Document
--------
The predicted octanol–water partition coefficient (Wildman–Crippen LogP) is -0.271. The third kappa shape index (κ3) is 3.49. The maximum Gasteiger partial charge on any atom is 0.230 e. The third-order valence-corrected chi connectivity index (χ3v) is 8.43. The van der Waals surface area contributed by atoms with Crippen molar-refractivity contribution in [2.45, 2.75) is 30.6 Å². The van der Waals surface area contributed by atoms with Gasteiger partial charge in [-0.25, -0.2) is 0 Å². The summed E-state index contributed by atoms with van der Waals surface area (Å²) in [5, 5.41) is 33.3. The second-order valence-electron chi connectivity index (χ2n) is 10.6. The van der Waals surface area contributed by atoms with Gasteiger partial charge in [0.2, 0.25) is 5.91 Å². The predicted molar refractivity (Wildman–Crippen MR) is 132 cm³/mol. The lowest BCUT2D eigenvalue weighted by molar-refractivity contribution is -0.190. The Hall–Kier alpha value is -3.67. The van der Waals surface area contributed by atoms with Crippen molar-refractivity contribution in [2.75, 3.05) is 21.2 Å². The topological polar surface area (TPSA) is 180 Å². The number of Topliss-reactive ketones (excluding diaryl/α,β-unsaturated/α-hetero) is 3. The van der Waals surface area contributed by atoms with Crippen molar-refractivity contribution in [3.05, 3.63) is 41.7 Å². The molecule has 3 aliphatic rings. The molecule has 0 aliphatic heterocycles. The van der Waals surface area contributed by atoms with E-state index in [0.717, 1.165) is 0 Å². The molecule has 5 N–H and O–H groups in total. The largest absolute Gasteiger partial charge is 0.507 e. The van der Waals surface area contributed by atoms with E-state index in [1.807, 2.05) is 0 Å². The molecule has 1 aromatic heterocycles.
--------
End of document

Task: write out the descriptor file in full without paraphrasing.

The predicted octanol–water partition coefficient (Wildman–Crippen LogP) is -0.271. The third kappa shape index (κ3) is 3.49. The maximum Gasteiger partial charge on any atom is 0.230 e. The third-order valence-corrected chi connectivity index (χ3v) is 8.43. The van der Waals surface area contributed by atoms with Crippen molar-refractivity contribution in [2.45, 2.75) is 30.6 Å². The van der Waals surface area contributed by atoms with Gasteiger partial charge in [-0.25, -0.2) is 0 Å². The summed E-state index contributed by atoms with van der Waals surface area (Å²) in [5, 5.41) is 33.3. The second-order valence-electron chi connectivity index (χ2n) is 10.6. The van der Waals surface area contributed by atoms with Gasteiger partial charge in [0.2, 0.25) is 5.91 Å². The predicted molar refractivity (Wildman–Crippen MR) is 132 cm³/mol. The lowest BCUT2D eigenvalue weighted by molar-refractivity contribution is -0.190. The Hall–Kier alpha value is -3.67. The van der Waals surface area contributed by atoms with Crippen molar-refractivity contribution in [2.75, 3.05) is 21.2 Å². The topological polar surface area (TPSA) is 180 Å². The number of Topliss-reactive ketones (excluding diaryl/α,β-unsaturated/α-hetero) is 3. The van der Waals surface area contributed by atoms with Crippen molar-refractivity contribution in [3.05, 3.63) is 41.7 Å². The molecule has 3 aliphatic rings. The molecule has 0 aliphatic heterocycles. The van der Waals surface area contributed by atoms with E-state index in [0.717, 1.165) is 0 Å². The molecule has 5 N–H and O–H groups in total. The largest absolute Gasteiger partial charge is 0.507 e. The van der Waals surface area contributed by atoms with E-state index in [1.807, 2.05) is 0 Å². The molecule has 1 aromatic heterocycles.